two primary categories: 1) what a program of             to them, nobody is doing anything, then that
research on medical respite should involve;              starts to compound on them as well. And then
and 2) what a medical respite service should             it starts that mistrust of service providers. Well,
include. First, we describe participants’ reports        so-and-so told me this, but it never happened.
on the qualities that researchers should have            So, I think for them to be open and honest and
when engaged in research with persons with               open to listening to what the person has to
lived experience (PWLEs) of homelessness who             say.” (Provider participant)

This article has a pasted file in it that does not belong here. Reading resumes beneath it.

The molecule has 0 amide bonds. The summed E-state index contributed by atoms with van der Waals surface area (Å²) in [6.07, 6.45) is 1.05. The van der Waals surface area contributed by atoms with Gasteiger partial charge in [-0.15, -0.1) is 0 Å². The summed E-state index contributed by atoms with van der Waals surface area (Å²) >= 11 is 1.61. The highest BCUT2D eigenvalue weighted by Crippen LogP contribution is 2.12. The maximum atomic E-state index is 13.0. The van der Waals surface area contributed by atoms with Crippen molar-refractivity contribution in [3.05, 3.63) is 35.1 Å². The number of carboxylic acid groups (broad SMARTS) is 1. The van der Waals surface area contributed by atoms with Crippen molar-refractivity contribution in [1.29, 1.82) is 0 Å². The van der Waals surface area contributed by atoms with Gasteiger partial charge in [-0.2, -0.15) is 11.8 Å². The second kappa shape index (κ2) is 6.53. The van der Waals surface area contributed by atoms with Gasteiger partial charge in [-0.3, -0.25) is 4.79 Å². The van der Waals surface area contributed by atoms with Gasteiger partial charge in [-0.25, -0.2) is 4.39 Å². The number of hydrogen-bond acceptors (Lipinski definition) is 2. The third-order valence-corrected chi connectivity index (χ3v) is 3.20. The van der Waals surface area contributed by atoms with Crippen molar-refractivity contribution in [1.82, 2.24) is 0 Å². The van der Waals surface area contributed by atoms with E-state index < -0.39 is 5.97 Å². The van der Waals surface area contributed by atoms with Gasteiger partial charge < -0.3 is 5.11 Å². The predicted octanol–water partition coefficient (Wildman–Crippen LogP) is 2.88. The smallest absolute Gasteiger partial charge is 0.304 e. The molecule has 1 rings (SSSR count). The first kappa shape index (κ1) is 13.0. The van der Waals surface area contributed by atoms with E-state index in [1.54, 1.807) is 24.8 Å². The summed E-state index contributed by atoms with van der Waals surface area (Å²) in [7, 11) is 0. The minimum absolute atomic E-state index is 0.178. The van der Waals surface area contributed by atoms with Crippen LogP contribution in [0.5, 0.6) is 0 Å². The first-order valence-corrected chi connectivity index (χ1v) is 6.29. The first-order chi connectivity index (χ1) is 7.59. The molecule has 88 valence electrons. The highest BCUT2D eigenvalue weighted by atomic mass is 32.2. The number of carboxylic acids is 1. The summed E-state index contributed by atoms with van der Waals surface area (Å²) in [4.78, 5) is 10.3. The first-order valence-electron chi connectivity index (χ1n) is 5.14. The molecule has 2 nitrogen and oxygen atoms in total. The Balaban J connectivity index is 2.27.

are in a medical respite program and outline
preferences for study design, data collection, and    If someone has a trusting relationship with this
participant recruitment and retention. We then        population, then [engaging some of these folks]
turn to participants’ opinions of what should be      probably would be made easier, depending
included in a medical respite program, including      on who's going to be doing the interviewing. If
the culture of the program, the physical design of    you just get somebody cold off the street, it may
a medical respite site, who should be involved in     work, but we found that because we knew who
the delivery of medical respite services, and what    to [approach], that was kind of helpful.” (Provider
services should be provided.                          participant)

1. What a Program of Research on Medical              It was emphasized that researchers be flexible